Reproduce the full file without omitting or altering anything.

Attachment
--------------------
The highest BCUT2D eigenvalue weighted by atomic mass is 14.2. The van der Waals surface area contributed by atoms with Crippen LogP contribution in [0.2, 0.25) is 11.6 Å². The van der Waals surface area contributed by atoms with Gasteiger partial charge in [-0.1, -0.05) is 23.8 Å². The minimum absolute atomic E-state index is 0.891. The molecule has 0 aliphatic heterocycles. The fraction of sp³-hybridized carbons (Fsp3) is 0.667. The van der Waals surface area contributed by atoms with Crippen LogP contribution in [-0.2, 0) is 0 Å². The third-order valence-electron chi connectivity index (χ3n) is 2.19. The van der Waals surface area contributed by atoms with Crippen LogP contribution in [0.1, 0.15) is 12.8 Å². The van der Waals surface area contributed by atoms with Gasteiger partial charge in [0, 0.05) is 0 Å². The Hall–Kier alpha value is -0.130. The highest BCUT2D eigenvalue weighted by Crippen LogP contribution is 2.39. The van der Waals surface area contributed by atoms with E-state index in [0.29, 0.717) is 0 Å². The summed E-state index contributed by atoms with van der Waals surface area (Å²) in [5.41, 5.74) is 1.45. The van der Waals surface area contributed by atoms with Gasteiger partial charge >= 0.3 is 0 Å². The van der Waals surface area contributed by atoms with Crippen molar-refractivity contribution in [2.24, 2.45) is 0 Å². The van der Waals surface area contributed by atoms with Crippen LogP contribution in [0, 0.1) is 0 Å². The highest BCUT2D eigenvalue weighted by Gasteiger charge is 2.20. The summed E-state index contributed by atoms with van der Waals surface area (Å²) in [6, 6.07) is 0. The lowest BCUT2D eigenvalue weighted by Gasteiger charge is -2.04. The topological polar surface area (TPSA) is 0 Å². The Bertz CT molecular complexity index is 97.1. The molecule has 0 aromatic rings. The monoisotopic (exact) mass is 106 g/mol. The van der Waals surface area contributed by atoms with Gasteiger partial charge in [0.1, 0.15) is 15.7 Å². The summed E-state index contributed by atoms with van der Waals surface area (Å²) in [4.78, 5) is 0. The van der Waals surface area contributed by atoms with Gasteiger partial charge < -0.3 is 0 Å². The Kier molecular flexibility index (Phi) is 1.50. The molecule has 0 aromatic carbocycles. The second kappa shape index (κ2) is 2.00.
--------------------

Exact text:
The highest BCUT2D eigenvalue weighted by atomic mass is 14.2. The van der Waals surface area contributed by atoms with Crippen LogP contribution in [0.2, 0.25) is 11.6 Å². The van der Waals surface area contributed by atoms with Gasteiger partial charge in [-0.1, -0.05) is 23.8 Å². The minimum absolute atomic E-state index is 0.891. The molecule has 0 aliphatic heterocycles. The fraction of sp³-hybridized carbons (Fsp3) is 0.667. The van der Waals surface area contributed by atoms with Crippen LogP contribution in [-0.2, 0) is 0 Å². The third-order valence-electron chi connectivity index (χ3n) is 2.19. The van der Waals surface area contributed by atoms with Crippen LogP contribution in [0.1, 0.15) is 12.8 Å². The van der Waals surface area contributed by atoms with Gasteiger partial charge in [0, 0.05) is 0 Å². The Hall–Kier alpha value is -0.130. The highest BCUT2D eigenvalue weighted by Crippen LogP contribution is 2.39. The van der Waals surface area contributed by atoms with E-state index in [0.29, 0.717) is 0 Å². The summed E-state index contributed by atoms with van der Waals surface area (Å²) in [5.41, 5.74) is 1.45. The van der Waals surface area contributed by atoms with Gasteiger partial charge >= 0.3 is 0 Å². The van der Waals surface area contributed by atoms with Crippen molar-refractivity contribution in [2.24, 2.45) is 0 Å². The van der Waals surface area contributed by atoms with Crippen LogP contribution in [0, 0.1) is 0 Å². The highest BCUT2D eigenvalue weighted by Gasteiger charge is 2.20. The summed E-state index contributed by atoms with van der Waals surface area (Å²) in [6, 6.07) is 0. The lowest BCUT2D eigenvalue weighted by Gasteiger charge is -2.04. The topological polar surface area (TPSA) is 0 Å². The Bertz CT molecular complexity index is 97.1. The molecule has 0 aromatic rings. The monoisotopic (exact) mass is 106 g/mol. The van der Waals surface area contributed by atoms with Gasteiger partial charge in [0.1, 0.15) is 15.7 Å². The summed E-state index contributed by atoms with van der Waals surface area (Å²) in [4.78, 5) is 0. The van der Waals surface area contributed by atoms with Gasteiger partial charge < -0.3 is 0 Å². The Kier molecular flexibility index (Phi) is 1.50. The molecule has 0 aromatic carbocycles. The second kappa shape index (κ2) is 2.00.